A particularly difficult and distressing outcome for our users who claim asylum is the fact that even when their case is taken on by a legal aid solicitor, they find themselves having to seek a new legal aid solicitor when they are dispersed to another area. As we understand it, the LAA will not cover the costs of a solicitor travelling to their client beyond a limited distance. The client is therefore expected to find a solicitor and build trust all over again with a new solicitor in her new location. The reality is that the client not only struggles to find any legal aid solicitors in their new area, but even if she does, she is forced to re-tell her story and in doing so is often re-traumatised.

In its March 2015 report[8] the House of Commons Justice Committee devoted Chapter 5 to the question of sustainability and “advice deserts” in the legal aid market and concluded:

The National Audit Office found that 14 local authority areas saw no face to face civil legal aid work at all in 2013-14 and very small numbers of cases were started in a further 39 local authority areas. We are deeply concerned that this may indicate the existence of a substantial number of “advice deserts”.

We urged the Government in 2011 to carry out research into the geographical distribution of legal aid providers to ensure sufficient provision to prevent access to justice. Not only did the Ministry of Justice failed to heed our warning, it has also failed to monitor the impact of legal aid reforms on the geographical provision of providers. We do not know for certain if there are advice deserts in England and Wales, and nor does the Ministry of Justice. This work needs to be carried out immediately because once capacity and expertise are lost the Ministry of Justice will find it difficult, and potentially expensive, to restore them. In some areas it may already be too late.

In its response[9] the Government expressed general satisfaction about the availability of civil legal aid across the country, but concluded:

“The Ministry of Justice recognises it could do more and will continue to investigate geographical variations in the take up of legal aid. To support this, three pieces of research have been commissioned and are due to report later in 2015[10]. Once the conclusions from the reports are available, the department and the Legal Aid Agency will compare this to the provision of services by area and implement any appropriate action.”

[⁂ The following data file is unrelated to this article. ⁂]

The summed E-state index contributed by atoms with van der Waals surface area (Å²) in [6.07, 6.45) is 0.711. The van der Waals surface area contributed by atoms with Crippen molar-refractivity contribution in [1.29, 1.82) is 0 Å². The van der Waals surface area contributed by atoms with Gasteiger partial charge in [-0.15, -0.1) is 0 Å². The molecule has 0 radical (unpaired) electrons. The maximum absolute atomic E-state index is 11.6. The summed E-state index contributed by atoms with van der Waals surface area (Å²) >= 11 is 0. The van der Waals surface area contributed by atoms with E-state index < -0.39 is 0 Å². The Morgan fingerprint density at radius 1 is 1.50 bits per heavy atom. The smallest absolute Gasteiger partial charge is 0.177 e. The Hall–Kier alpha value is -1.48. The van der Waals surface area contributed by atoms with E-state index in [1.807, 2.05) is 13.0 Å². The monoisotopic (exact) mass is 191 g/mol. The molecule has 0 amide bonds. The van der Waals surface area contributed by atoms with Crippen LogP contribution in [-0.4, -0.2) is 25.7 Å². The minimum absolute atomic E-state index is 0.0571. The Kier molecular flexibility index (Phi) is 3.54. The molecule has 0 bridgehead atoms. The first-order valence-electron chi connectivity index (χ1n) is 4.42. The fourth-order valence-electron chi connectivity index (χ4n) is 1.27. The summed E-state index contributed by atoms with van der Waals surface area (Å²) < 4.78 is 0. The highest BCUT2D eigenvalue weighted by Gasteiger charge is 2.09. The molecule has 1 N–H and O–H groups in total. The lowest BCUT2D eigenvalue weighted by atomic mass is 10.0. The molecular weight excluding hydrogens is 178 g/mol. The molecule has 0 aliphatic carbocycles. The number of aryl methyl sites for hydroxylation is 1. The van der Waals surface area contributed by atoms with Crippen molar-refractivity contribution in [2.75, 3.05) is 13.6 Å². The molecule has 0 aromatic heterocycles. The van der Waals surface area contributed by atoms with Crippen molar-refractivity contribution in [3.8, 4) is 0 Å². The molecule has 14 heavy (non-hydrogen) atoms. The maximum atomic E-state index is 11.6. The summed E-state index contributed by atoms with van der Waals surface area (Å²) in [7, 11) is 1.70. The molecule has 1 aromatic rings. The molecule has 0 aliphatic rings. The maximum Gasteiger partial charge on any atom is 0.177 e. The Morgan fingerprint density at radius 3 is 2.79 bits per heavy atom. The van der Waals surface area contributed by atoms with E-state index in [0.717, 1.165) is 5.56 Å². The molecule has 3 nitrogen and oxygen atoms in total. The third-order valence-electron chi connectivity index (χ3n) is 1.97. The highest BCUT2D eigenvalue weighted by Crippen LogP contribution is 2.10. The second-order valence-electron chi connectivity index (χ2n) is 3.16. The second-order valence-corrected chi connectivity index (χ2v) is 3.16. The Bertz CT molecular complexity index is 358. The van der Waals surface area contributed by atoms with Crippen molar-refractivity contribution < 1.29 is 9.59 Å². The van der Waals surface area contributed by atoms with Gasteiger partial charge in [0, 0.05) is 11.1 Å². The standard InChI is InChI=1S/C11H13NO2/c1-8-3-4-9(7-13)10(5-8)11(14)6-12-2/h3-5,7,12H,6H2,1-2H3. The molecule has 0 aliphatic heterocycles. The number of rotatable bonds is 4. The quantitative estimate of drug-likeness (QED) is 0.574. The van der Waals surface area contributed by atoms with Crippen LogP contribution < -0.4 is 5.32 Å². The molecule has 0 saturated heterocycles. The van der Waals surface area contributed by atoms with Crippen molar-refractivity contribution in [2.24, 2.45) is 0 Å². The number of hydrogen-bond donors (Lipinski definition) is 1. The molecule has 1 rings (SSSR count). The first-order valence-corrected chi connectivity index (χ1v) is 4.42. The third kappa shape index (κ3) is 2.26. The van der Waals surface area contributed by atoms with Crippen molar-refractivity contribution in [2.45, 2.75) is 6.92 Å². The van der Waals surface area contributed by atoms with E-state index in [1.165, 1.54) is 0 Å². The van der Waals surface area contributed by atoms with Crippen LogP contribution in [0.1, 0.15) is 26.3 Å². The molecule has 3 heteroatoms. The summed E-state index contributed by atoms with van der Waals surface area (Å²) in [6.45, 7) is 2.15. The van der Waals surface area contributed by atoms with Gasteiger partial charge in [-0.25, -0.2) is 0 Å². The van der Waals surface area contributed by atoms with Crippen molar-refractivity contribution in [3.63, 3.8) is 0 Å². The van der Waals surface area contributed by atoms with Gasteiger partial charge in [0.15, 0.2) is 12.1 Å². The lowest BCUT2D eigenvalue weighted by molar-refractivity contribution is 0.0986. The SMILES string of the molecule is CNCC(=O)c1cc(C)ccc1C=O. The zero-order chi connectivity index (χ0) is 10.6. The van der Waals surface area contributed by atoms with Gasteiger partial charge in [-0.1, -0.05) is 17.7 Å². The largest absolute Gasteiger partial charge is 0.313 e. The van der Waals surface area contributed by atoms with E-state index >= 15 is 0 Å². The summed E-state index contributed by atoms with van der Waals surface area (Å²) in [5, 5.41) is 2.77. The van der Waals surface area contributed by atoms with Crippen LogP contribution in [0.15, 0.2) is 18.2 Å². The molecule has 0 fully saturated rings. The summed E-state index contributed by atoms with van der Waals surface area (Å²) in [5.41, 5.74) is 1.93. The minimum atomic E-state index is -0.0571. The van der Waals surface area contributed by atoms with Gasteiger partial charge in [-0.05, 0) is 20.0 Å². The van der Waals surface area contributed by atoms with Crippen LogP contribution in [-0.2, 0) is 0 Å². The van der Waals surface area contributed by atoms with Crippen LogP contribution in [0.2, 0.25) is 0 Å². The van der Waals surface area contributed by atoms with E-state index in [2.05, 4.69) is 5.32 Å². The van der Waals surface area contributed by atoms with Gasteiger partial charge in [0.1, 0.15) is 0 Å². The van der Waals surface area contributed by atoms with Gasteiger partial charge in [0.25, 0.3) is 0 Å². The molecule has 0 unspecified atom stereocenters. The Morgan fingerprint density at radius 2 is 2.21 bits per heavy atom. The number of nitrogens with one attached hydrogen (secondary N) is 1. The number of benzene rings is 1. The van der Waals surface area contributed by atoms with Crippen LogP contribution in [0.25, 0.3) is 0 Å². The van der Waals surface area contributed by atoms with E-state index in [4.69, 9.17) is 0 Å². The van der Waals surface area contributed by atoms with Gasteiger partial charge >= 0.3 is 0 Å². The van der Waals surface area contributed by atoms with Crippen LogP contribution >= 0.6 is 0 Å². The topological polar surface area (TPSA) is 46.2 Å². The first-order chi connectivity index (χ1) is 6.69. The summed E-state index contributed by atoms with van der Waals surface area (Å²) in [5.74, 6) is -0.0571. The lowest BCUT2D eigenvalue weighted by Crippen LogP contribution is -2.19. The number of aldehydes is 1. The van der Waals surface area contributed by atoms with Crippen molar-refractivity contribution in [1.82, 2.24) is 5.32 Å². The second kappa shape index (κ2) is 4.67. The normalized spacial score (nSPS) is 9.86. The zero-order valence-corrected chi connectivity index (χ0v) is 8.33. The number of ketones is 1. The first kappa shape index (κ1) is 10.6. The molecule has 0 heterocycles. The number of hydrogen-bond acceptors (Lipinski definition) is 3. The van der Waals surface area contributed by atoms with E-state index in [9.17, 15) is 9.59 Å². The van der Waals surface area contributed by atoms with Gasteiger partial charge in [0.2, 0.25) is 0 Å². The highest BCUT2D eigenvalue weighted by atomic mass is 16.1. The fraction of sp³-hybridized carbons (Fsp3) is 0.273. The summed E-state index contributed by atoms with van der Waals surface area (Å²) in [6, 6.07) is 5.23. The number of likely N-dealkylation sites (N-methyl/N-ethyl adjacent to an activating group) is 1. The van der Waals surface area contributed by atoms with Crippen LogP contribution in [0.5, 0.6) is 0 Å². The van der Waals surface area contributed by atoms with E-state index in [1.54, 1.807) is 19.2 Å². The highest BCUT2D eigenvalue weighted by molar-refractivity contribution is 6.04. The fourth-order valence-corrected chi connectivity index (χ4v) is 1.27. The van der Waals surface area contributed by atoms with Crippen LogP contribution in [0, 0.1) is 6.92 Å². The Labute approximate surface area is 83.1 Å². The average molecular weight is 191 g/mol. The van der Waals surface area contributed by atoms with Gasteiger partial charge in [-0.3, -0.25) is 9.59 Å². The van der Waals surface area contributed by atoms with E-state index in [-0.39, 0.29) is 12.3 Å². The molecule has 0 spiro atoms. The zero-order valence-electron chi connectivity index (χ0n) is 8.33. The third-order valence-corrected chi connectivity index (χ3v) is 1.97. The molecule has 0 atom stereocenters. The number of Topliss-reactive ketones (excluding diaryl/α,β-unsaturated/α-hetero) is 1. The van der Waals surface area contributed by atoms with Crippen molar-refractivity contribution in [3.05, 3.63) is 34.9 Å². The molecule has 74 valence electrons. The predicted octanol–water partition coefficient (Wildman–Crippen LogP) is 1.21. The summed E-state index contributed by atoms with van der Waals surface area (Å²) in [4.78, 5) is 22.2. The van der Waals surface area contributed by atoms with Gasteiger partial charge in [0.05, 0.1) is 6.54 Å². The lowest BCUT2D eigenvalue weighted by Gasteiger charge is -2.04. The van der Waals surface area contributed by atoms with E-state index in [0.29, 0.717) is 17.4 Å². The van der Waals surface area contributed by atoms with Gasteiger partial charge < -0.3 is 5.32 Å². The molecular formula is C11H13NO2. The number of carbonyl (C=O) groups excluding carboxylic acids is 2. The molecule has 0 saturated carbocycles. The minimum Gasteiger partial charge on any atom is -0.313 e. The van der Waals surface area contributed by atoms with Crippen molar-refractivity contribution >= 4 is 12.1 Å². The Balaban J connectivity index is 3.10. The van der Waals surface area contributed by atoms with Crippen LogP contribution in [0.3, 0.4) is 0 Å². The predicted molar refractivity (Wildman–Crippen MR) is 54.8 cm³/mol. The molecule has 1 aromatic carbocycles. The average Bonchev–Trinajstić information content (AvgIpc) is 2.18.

The situation has deteriorated still further in the two years since the Justice Committee’s report was published.

On the criminal side of things, in addition to the reduction in the number of criminal legal aid firms the average age of the solicitors practising in the criminal legal aid firms that remain in business is uncomfortably high, on account of the difficulties of attracting new entrants to a way of life which involves working long hours in unsatisfactory working conditions for inadequate reward. These issues are more fully explored in Chapters 11 and 14.

 

 

 

 

 

[1]The Bach Commission. (2016) The crisis in the justice system in England and Wales. Accessed September 2017: http://www.fabians.org.uk/wp-content/uploads/2016/11/Access-to-Justice_final_web.pdf

[2] Accessed September 2017: https://www.theguardian.com/law/2017/sep/19/number-of-legal-aid-providers-falls-20-in-five-years-figures-show

[3] Blakemores (the largest civil firm outside London in 2014) and Blavo & Co (the second largest civil firm in 2015). The Solicitors’ Regulation Authority intervened in the latter practice to protect its clients, saying there were grounds to suspect the firm’s principal solicitor of fraud.

[4] Ben Hoare Bell.

[5] Duncan Lewis. Founded in 1998, it now has 22 offices in London and 32 in cities outside London.

[6] Yaffe Jackson Ostrin.

[7] Rights of Women. (2015) Evidencing domestic violence nearly 3 years on. Accessed September 2017:

http://rightsofwomen.org.uk/wp-content/uploads/2014/09/Evidencing-domestic-violence-V.pdf

[8] House of Commons Justice Committee. (2015), Impact of changes to civil legal aid under the Legal Aid, Sentencing and Punishment of Offenders Act 2012, 4 March 2015. See fn 83 above.

[9] The Government’s response to the Justice Committee’s Eighth Report of Session 2014-15 (2015) p 12. Accessed September 2017: https://www.gov.uk/government/uploads/system/uploads/attachment_data/file/444939/response-to-justice-committee.pdf

[10] See, for instance, Survey of Legal Advice Providers in England and Wales, Ashley Ames et al, Ministry of Justice Analytical Series, 2015. Accessed September 2017:

https://www.gov.uk/government/uploads/system/uploads/attachment_data/file/485636/not-for-profit-la-providers-survey.pdf